What stands out about Eoin Morgan – what demands attention – is the sheer poise. He appears to have all the cricket strokes as yet devised by man and then some, but that is not the half of it.
He comes to the crease at neither a gallop nor a dawdle, he sizes up the situation as if he were a tailor deciding precisely how he might make a suit to tidy up the messy, corpulent frame before him and then he sets to work. It is the calm authority of it all, and it is something on which England have come to rely heavily in the past 18 months.
It is something that really could win them the World Cup for the first time. But first there's the Commonwealth Bank Series of seven one-day internationals against Australia, which have the capacity to make the World Cup, and six weeks on the subcontinent, seem like a breeze.
"There's never any panic," said Morgan before this morning's first 50-over match of the winter, the first of 16 if England are to reach the World Cup final on 2 April in Mumbai. "We're always building towards something. There's always a plan, which is usually to accelerate towards the end of the innings and get the percentage of dot balls down. It's a bit like opening the batting, where you leave, leave, leave, four. So again it's my role within the side."
He is as calm and measured in conversation as he is in building his innings, without the explosive bits on the end. The idea of any verbal pyrotechnics is an unlikely one. Morgan is content to let his bat do the talking. Since he broke into the side and made his first large impression in South Africa in 2009 he has batted at five and six for England. If it has mostly been at five, he scored the most recent of his three hundreds at six, in the deciding match against Pakistan at the Rose Bowl last September.
"I actually prefer batting at five," he said. "It's something I've done for a few years now. And I've sort of grown into the role of going in in different situations and I like the challenge of it. So I prefer to bat at five."
Nor is he fussed at all by the fact that England have had a habit of dropping him right in it. Frequently of late, Morgan has had to bail them out. But with his calm temperament he has barely noticed. "It's my role to go in where I need to absolutely get on with things or I need to rebuild," he said. "It's usually one or the other, so I'm quite happy." At Adelaide in the first Twenty20 match he came in at 63 for 3 and immediately lent cool authority to the cause. The only difference was he got out before the finishing line – and extremely annoyed he was too.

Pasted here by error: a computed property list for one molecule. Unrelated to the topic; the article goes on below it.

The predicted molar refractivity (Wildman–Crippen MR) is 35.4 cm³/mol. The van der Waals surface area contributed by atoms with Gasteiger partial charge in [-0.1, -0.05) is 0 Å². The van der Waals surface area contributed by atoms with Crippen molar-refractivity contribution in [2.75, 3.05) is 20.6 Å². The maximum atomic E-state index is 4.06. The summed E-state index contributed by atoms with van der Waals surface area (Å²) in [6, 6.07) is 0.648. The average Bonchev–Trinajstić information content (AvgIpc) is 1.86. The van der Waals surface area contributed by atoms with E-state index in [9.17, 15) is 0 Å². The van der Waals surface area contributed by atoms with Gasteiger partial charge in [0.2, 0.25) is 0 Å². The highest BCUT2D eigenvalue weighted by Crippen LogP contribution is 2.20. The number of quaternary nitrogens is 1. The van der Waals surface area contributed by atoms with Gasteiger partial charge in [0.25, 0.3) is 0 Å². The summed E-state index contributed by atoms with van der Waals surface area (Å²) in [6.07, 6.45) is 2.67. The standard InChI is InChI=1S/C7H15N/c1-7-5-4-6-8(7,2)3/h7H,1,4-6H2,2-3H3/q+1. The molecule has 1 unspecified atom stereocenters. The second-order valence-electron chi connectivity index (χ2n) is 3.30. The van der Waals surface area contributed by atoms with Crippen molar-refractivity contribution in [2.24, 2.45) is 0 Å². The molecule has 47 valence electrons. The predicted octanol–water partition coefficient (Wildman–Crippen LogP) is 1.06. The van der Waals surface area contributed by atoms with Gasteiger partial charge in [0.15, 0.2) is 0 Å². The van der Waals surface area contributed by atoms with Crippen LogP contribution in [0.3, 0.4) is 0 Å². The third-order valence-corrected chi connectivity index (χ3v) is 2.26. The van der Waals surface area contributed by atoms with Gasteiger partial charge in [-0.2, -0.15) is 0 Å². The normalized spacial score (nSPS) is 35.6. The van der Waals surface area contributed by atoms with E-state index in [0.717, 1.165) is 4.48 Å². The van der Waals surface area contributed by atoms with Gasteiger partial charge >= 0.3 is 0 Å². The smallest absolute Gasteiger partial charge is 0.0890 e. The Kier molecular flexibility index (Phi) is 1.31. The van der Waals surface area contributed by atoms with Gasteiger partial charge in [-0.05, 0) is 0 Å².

Morgan is 17th in the ICC batting lists, which shows what the rankings know. He scored three hundreds last year, all of them match-winners, all with England dicily placed. The manner in which he paces his innings is a joy to behold and when he unfurls his strokes he takes the breath away. Nobody has made the switch-hit look so natural, few hook so ferociously with such speed of thought and hands.
Yet this must have been a long winter for him. He was the reserve batsman throughout the Ashes, the form of the others – except Paul Collingwood – precluding his selection. Morgan was in the Test side last summer but despite a beautifully crafted century at Trent Bridge he never quite nailed the cunning, guile and method needed in the longer form, especially on capricious pitches.
Morgan insists he wants to be a Test batsman, although he could make an extremely handsome living and still be a star by playing Twenty20 cricket round the world, starting with the Indian Premier League, of which he will be part after the World Cup.
"I think I have capabilities beyond one-day cricket and I think I have shown glimpses of that in my short Test career so far, and hopefully the opportunities will come along," he said. "Absolutely I'm keen. Throughout the last few months I've been picking everybody's brains, especially when everybody has been playing so well. I have been trying to get bits and bobs that I can use in my own game. Test cricket is where I want to be."
But the IPL will give him little opportunity to play any first-class cricket before England play their next Test match in May. Morgan must be aware that he is taking a risk, although he pointed out that he would still be playing in a high standard of cricket.
"There will be plenty of opportunities for me to stake my claim in one-day cricket and remind people what I can do. I certainly hope that I might get a shot." He might, too, and it would be a little sporting tragedy if Morgan's Test career was devoured by short-form cricket. But the next three months promise to be a genuine treat.Reuse content